With the rain getting worse, making visibility difficult, we arrived at the town of Tizimin. Nothing tremendously exciting there, basically we just drove through, stopping to confirm directions to Rio Lagartos at a Pemex station. There is a turn-off onto the highway to Rio Lagartos that is supposedly marked, but it is not, so keep your eyes peeled. The highway signs indicate Valladolid to your left and Merida via Buctzotz straight ahead and nothing to the right. This is where you need to turn right.
After a fairly uneventful drive along a narrow road with heavy rain and trucks coming from the opposite direction, we arrived at the frankly aesthetically challenged village of Rio Lagartos, where we were immediately spotted by a bicycle-riding tourist-snatcher. This advance person took us (follow me!) to the dock where the arrangements were made to take the bird-watching tour; we paid 700 pesos for the 2 hour tour.
The rain had since mostly disappeared except for a light occasional drizzle and when we expressed some trepidation about riding in the boat with the rain, the guide informed us that he had already equipped the tour with some ‘nailoms’. From the english word ‘nylon’ these turned out to be garbage bags… he informed us that we would be comfortable because it was not raining that hard and besides, the nailom we would be using was large enough to adequately protect us from the moisture. When our dubious expressions convinced him that he would have to be a little more convincing, he mentioned that he could get some ‘impermeables’ which are, in fact, raincoats. “Should I get them?” he asked. “Well, yes.” I answered. And dressed in bright yellow rain coats (mine said CFE) we were off.
The drizzle was a little too persistent and one of the people in the party insisted on having the top put on the boat. It turns out the top is a canvas material, not particularly waterproof but it did make a little difference.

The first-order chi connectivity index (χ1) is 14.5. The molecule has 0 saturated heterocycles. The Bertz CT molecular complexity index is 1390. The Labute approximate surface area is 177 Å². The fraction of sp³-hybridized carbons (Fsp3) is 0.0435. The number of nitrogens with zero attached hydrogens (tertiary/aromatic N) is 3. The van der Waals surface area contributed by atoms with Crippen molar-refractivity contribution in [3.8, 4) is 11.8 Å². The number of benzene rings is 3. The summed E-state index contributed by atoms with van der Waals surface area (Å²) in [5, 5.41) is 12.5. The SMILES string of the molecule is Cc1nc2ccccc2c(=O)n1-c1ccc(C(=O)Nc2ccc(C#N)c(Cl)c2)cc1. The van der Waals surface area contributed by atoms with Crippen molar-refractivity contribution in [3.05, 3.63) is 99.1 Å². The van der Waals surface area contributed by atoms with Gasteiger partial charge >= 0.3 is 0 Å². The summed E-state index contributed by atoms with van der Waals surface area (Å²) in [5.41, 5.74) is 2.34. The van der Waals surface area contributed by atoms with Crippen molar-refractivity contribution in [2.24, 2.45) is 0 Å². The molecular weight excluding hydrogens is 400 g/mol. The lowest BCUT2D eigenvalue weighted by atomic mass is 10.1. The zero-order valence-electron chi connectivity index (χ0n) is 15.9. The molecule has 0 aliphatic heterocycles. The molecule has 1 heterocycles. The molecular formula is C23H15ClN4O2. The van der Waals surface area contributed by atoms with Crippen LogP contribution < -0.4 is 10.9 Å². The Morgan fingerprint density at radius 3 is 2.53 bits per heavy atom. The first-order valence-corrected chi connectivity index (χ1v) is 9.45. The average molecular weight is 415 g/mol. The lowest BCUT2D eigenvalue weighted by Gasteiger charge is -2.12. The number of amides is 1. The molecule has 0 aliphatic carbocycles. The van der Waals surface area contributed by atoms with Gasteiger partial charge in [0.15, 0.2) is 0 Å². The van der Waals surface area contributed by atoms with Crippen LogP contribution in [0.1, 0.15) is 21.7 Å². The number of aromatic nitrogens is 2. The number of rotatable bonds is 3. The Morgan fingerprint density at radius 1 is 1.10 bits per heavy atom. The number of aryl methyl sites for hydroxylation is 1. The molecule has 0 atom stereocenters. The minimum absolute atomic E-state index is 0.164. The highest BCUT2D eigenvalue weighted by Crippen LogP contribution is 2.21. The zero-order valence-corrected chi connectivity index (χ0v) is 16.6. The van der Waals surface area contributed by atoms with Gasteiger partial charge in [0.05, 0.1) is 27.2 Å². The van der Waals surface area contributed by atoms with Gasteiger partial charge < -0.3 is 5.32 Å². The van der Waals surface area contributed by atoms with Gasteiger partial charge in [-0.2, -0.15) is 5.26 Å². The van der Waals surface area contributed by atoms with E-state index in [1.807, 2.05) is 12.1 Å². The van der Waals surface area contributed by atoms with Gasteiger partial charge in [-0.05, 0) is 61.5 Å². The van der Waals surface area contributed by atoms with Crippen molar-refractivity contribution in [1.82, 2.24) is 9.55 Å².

The first stop was a few minutes into the trip, when we were shown a crocodile. Quite a sight! Then the rest of the trip was quite entertaining, if you are into birds; all kinds were spotted along the way. To get to the highlight of the two-hour trip, the flamingoes, you have to go through a very shallow part which seems to take forever and will lull you to sleep if you can get comfortable enough. The motor is turned off, and the guide will pole the boat around trying to get close enough to observe the bright pink birds up close, without disturbing them into taking flight.
On the way back, a stop to see where the Salinera de Yucatan makes salt. You can float in the salty water, a rust-red color, filled with extremely salty water treated with some chemicals, and it has amazing buoyancy qualities, if you don’t mind the mystery chemicals that the water contains. This is followed by a beauty treatment, where the guide makes a hole in the mucky sand to extract the fine white clay mud which he proceeds to smear on your face and body, if you so desire.
And so, covered in your exfoliating scrub, you head back to the dock, stopping along the way to jump in the water to rinse off. If you are lucky, as we were, the guide will at that point show you a crocodile swimming close by.
Back at the dock, we looked for a spot to have lunch but there isn’t much in the way of tourism infrastructure to speak of; in fact, the town is quite ugly and there is garbage everywhere, so we decided to head over to San Felipe, a 10 minute drive away.
– to be continued –